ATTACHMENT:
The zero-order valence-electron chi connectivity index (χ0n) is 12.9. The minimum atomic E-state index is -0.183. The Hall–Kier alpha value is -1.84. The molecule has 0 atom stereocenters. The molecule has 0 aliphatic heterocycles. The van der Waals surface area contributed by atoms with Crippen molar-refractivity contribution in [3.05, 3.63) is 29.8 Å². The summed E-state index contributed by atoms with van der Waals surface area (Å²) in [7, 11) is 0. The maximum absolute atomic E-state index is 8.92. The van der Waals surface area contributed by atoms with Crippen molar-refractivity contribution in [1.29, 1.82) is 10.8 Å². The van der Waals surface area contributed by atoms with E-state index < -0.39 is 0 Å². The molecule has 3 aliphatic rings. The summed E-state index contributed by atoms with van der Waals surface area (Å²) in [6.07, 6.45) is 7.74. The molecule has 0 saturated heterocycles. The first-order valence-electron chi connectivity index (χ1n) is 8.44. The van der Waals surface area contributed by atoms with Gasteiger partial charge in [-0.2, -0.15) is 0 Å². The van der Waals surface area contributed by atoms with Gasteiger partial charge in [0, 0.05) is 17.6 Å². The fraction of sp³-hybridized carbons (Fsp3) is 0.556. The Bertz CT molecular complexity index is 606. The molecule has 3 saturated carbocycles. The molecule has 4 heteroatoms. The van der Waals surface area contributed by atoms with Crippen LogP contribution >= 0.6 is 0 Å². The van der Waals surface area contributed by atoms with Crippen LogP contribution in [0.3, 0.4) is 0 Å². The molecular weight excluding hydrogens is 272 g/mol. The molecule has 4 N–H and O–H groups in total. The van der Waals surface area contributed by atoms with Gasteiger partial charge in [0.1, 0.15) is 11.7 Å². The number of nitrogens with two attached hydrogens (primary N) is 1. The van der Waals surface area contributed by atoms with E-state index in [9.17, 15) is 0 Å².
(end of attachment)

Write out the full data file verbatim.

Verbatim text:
The zero-order valence-electron chi connectivity index (χ0n) is 12.9. The minimum atomic E-state index is -0.183. The Hall–Kier alpha value is -1.84. The molecule has 0 atom stereocenters. The molecule has 0 aliphatic heterocycles. The van der Waals surface area contributed by atoms with Crippen molar-refractivity contribution in [3.05, 3.63) is 29.8 Å². The summed E-state index contributed by atoms with van der Waals surface area (Å²) in [7, 11) is 0. The maximum absolute atomic E-state index is 8.92. The van der Waals surface area contributed by atoms with Crippen molar-refractivity contribution in [1.29, 1.82) is 10.8 Å². The van der Waals surface area contributed by atoms with E-state index < -0.39 is 0 Å². The molecule has 3 aliphatic rings. The summed E-state index contributed by atoms with van der Waals surface area (Å²) in [6.07, 6.45) is 7.74. The molecule has 0 saturated heterocycles. The first-order valence-electron chi connectivity index (χ1n) is 8.44. The van der Waals surface area contributed by atoms with Gasteiger partial charge in [-0.2, -0.15) is 0 Å². The van der Waals surface area contributed by atoms with Gasteiger partial charge in [0, 0.05) is 17.6 Å². The fraction of sp³-hybridized carbons (Fsp3) is 0.556. The Bertz CT molecular complexity index is 606. The molecule has 3 saturated carbocycles. The molecule has 4 heteroatoms. The van der Waals surface area contributed by atoms with Crippen LogP contribution >= 0.6 is 0 Å². The van der Waals surface area contributed by atoms with Crippen LogP contribution in [0.3, 0.4) is 0 Å². The molecular weight excluding hydrogens is 272 g/mol. The molecule has 4 N–H and O–H groups in total. The van der Waals surface area contributed by atoms with Gasteiger partial charge in [0.1, 0.15) is 11.7 Å². The number of nitrogens with two attached hydrogens (primary N) is 1. The van der Waals surface area contributed by atoms with E-state index in [9.17, 15) is 0 Å².